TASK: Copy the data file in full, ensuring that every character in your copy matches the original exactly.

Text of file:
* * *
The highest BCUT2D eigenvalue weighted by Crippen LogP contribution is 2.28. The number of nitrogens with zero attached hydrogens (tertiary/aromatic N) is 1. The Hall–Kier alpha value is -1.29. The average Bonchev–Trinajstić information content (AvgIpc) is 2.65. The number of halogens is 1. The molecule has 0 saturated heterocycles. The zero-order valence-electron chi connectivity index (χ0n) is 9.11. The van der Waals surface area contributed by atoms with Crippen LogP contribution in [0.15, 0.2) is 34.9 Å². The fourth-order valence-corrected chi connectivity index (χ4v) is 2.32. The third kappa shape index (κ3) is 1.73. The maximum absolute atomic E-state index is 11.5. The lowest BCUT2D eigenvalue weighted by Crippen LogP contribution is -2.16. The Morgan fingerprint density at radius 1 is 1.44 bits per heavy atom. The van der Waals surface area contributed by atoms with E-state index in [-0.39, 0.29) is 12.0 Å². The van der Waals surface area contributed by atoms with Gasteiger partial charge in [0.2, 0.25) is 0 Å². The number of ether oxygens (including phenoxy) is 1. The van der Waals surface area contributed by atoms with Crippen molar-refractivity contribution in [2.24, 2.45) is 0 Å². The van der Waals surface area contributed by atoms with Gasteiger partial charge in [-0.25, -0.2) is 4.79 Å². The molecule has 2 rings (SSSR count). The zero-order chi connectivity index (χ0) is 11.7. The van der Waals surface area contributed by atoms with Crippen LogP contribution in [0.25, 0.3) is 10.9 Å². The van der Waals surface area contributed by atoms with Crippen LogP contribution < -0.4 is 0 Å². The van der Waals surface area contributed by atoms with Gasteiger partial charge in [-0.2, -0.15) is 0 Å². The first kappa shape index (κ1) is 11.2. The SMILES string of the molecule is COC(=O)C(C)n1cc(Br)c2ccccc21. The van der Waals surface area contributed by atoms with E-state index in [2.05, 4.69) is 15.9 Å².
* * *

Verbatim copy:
The highest BCUT2D eigenvalue weighted by Crippen LogP contribution is 2.28. The number of nitrogens with zero attached hydrogens (tertiary/aromatic N) is 1. The Hall–Kier alpha value is -1.29. The average Bonchev–Trinajstić information content (AvgIpc) is 2.65. The number of halogens is 1. The molecule has 0 saturated heterocycles. The zero-order valence-electron chi connectivity index (χ0n) is 9.11. The van der Waals surface area contributed by atoms with Crippen LogP contribution in [0.15, 0.2) is 34.9 Å². The fourth-order valence-corrected chi connectivity index (χ4v) is 2.32. The third kappa shape index (κ3) is 1.73. The maximum absolute atomic E-state index is 11.5. The lowest BCUT2D eigenvalue weighted by Crippen LogP contribution is -2.16. The Morgan fingerprint density at radius 1 is 1.44 bits per heavy atom. The van der Waals surface area contributed by atoms with E-state index in [-0.39, 0.29) is 12.0 Å². The van der Waals surface area contributed by atoms with Gasteiger partial charge in [0.2, 0.25) is 0 Å². The number of ether oxygens (including phenoxy) is 1. The van der Waals surface area contributed by atoms with Crippen molar-refractivity contribution in [2.24, 2.45) is 0 Å². The van der Waals surface area contributed by atoms with Gasteiger partial charge in [-0.25, -0.2) is 4.79 Å². The molecule has 2 rings (SSSR count). The zero-order chi connectivity index (χ0) is 11.7. The van der Waals surface area contributed by atoms with Crippen LogP contribution in [0.25, 0.3) is 10.9 Å². The van der Waals surface area contributed by atoms with Crippen LogP contribution < -0.4 is 0 Å². The van der Waals surface area contributed by atoms with Gasteiger partial charge in [-0.2, -0.15) is 0 Å². The first kappa shape index (κ1) is 11.2. The SMILES string of the molecule is COC(=O)C(C)n1cc(Br)c2ccccc21. The van der Waals surface area contributed by atoms with E-state index in [2.05, 4.69) is 15.9 Å².